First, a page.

The World Bank president, Jim Yong Kim, has called for the replication of the use of remotely piloted aircraft (drones) to change how countries deliver urgently required medical supplies.
Kim, who is on a two-day visit to Rwanda, made the remarks while touring the drones facility in Muhanga District, yesterday. Following a site visit and live demonstration of blood supplies delivery using drones by the Zipline team, Kim said the model ought to be replicated elsewhere in the world to help other countries lagging in delivery of medical supplies.
He termed Rwanda’s use of remotely piloted aircraft as a “perfect example of how countries can use the latest technologies to achieve aspirations.”
Noting that most developing countries often face challenges in the delivery of medical supplies, Kim said the model can be applied broadly to address the challenge.
“One of the greatest challenges, especially in developing countries’ healthcare systems, is that when someone has an emergency and requires urgent attention, it is often difficult to get the supplies needed. In my view, this is exactly what needs to happen. They have taken cutting edge technologies to help countries like Rwanda to leapfrog,” he said.
He said that the model should be expanded to deliver more medical products beyond blood supplies to vaccines and urgently required medicines.
Despite the global fears of the impact of technology on job security with the automation of processes, Kim said, the use of drones is one of the positive impacts of technology uptake.
“The question is what can we learn from this project and expand what is done to more products such as vaccines,” he said.
Expanding the model
Speaking to The New Times on the sidelines of the event, the Minister for Health, Dr Diane Gashumba, said they were looking to expand the model across the country as well as to delivery more medical products using the technology.
In the process of expansion and scaling, the minister said, there would be room to work with partners in aspects such as health financing which is still largely funded by the government.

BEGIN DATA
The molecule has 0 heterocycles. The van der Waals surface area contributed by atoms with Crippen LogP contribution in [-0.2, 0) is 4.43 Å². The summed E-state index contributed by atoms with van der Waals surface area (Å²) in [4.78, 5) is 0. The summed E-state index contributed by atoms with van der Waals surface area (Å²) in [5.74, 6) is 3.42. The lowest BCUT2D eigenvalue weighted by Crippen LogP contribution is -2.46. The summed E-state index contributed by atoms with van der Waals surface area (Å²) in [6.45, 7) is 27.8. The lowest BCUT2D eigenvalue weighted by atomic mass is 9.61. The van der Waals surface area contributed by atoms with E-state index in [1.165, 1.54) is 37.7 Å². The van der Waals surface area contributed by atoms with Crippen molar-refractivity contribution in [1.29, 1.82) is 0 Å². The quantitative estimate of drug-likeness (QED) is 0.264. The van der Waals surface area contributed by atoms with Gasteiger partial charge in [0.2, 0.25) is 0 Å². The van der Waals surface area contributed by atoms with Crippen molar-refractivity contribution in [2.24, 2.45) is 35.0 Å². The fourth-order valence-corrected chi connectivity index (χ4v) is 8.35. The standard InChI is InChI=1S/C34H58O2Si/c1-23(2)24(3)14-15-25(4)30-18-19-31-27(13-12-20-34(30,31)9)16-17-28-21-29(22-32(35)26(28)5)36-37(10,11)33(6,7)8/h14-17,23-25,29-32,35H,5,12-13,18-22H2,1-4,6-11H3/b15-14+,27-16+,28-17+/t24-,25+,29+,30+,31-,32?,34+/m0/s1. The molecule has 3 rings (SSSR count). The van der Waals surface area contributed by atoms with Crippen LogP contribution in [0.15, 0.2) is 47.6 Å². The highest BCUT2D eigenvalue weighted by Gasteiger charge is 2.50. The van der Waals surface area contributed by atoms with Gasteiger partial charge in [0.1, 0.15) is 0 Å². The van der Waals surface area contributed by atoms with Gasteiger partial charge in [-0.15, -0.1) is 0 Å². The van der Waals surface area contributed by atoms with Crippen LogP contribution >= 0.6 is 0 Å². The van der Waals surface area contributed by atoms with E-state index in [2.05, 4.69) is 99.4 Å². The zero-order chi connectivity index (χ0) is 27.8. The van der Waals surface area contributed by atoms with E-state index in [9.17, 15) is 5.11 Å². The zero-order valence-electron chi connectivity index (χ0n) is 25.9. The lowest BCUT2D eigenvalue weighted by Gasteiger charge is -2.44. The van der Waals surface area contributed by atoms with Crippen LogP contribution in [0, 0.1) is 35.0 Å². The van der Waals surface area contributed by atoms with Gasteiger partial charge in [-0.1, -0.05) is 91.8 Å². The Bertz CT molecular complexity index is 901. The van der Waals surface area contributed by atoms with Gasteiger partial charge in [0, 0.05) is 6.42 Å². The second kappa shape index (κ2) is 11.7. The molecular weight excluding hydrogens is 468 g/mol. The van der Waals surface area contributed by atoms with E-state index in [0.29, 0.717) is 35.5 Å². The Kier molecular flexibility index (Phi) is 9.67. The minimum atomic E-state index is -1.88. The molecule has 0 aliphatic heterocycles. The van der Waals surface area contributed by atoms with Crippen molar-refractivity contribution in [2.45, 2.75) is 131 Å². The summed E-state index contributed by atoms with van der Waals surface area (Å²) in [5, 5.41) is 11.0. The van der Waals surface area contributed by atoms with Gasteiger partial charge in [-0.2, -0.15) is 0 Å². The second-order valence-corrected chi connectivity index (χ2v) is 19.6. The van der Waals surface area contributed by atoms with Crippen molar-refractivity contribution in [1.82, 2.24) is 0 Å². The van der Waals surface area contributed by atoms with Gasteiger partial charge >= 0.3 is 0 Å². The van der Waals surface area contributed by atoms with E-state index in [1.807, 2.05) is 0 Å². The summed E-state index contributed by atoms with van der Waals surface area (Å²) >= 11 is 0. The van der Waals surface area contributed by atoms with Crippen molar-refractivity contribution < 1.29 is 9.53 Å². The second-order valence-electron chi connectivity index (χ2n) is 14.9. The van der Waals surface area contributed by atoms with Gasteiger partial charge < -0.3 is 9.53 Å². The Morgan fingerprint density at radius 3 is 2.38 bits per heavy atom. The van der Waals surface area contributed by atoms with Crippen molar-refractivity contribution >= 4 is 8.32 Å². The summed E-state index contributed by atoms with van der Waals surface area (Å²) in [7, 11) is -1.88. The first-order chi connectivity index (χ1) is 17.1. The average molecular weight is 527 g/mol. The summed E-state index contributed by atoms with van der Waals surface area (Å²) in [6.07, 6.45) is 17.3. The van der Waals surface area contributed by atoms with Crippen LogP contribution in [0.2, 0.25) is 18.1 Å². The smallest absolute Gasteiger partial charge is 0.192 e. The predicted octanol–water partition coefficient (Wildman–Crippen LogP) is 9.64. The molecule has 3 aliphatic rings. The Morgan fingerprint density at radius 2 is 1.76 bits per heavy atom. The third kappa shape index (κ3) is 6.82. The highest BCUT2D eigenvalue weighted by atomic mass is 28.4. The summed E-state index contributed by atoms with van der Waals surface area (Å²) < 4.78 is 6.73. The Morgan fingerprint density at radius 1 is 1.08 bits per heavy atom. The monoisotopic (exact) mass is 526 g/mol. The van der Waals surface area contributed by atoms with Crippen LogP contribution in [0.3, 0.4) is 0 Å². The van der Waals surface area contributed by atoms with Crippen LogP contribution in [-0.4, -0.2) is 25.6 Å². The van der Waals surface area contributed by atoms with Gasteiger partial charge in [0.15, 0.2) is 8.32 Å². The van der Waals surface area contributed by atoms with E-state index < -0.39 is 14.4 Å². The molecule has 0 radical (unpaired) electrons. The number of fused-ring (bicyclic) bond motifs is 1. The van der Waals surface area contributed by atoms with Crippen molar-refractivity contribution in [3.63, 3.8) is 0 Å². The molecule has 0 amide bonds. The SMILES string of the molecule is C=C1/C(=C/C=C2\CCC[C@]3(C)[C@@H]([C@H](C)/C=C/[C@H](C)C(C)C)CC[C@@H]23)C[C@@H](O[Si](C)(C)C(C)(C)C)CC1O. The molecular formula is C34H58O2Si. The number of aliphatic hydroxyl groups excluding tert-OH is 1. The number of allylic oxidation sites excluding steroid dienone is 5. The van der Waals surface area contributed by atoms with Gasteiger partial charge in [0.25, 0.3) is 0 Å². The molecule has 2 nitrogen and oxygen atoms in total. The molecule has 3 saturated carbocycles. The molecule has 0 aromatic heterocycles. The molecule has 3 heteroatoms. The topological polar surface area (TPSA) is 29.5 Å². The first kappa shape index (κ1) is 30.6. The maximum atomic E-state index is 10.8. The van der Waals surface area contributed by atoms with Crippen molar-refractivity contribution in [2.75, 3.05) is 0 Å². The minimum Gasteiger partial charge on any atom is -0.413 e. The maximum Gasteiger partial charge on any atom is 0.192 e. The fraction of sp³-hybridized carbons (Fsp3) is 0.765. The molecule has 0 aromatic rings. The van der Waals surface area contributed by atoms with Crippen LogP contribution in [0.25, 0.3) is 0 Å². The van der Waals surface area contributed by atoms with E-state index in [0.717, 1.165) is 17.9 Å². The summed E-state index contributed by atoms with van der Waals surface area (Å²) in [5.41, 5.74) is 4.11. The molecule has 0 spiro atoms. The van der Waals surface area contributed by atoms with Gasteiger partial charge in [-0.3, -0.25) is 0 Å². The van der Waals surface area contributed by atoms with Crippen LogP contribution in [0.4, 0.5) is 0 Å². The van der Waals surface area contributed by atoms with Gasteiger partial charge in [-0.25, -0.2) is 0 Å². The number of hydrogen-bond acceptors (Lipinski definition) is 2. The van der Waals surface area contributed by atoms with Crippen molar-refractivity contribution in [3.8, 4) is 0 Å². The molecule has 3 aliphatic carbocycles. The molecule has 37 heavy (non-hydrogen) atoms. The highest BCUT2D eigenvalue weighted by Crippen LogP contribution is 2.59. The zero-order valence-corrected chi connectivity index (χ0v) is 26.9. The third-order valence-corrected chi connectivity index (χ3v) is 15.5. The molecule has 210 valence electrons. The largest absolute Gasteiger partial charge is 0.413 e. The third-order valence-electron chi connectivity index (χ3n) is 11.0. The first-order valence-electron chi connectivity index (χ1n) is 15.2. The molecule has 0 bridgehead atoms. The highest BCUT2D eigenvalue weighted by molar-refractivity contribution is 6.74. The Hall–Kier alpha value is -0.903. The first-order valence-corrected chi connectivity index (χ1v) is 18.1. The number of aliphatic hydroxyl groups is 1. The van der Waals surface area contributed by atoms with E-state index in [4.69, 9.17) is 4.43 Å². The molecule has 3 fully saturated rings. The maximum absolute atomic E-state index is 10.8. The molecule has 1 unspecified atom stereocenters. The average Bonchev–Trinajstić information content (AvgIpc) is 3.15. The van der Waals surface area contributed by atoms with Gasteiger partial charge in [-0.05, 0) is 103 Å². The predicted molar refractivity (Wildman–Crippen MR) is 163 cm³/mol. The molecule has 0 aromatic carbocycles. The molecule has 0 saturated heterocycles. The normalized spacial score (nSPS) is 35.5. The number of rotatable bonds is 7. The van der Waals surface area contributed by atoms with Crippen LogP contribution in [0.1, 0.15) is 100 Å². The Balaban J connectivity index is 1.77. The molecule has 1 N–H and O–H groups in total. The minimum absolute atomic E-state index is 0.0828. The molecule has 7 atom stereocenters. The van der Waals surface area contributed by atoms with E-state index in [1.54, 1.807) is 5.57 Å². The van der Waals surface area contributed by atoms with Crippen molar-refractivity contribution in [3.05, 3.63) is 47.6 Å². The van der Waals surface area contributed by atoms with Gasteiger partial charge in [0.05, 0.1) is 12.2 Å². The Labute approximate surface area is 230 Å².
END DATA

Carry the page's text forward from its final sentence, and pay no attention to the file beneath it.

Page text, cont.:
The project, launched in October last year, is spearheaded by Zipline Inc, an American robotics firm.
Using the drones, the firm delivers blood medical supplies to 21 health facilities in the western part of the country, which were most affected by the logistics challenges.
This has, in turn, reduced the duration of delivery of blood supplies to about 30 minutes, from four to five hours.
Kim also visited the Kigali Special Economic Zone where he toured Africa Improved Foods.
The firm is a joint venture between the International Finance Corporation, Dutch Multinational, the Dutch development bank, Group the Development Finance Institution of the UK, and the Government of Rwanda.
Africa Improved Foods, which began operations in 2016, seeks to create a sustainable solution to fighting malnutrition in the country.
Later in the day, Kim visited an ICT innovation centre, kLab, and Digital Fabrication Lab (FAB LAB) in Kigali, where he interacted with young ICT entrepreneurs. He visited multiple innovations at the facilities asking questions to the developers for more insights.
Kim said since his last visit to Rwanda in 2013, there has been tremendous changes in the country. He said the World Bank Group would is committed to continue supporting the country’s development process.
“I come here very optimistic about the future of Rwanda, I am also aware that there are many obstacles and challenges. I am here to say to President Paul Kagame and the Rwandan people that the World Bank Group is ready to help in any way that they can and that we believe in the future of Rwanda and that it will continue to be a model for the entire world,” he said.
Commenting on the impact of the World Bank Group chief’s visit to the innovation centre, Jean de la Croix Niyotwagira, the founder of Torque, an ICT firm dealing in online management for wholesale distributors, told The New Times that it served as a motivation to emerging ICT entrepreneurs.
Niyotwagira added that the exposure of the emerging ICT sector through such visits would trigger more interest from potential partners and investors to venture into the Rwandan sector.
Today, Kim is expected to give a public lecture at the Kigali Convention Centre, with a focus on the need to shift approaches to development in order to meet aspirations of the world’s seven billion people and to end extreme poverty.
Prior to his departure en route to Tanzania, Kim will visit a social protection site in Kinyana Village in Gasabo District.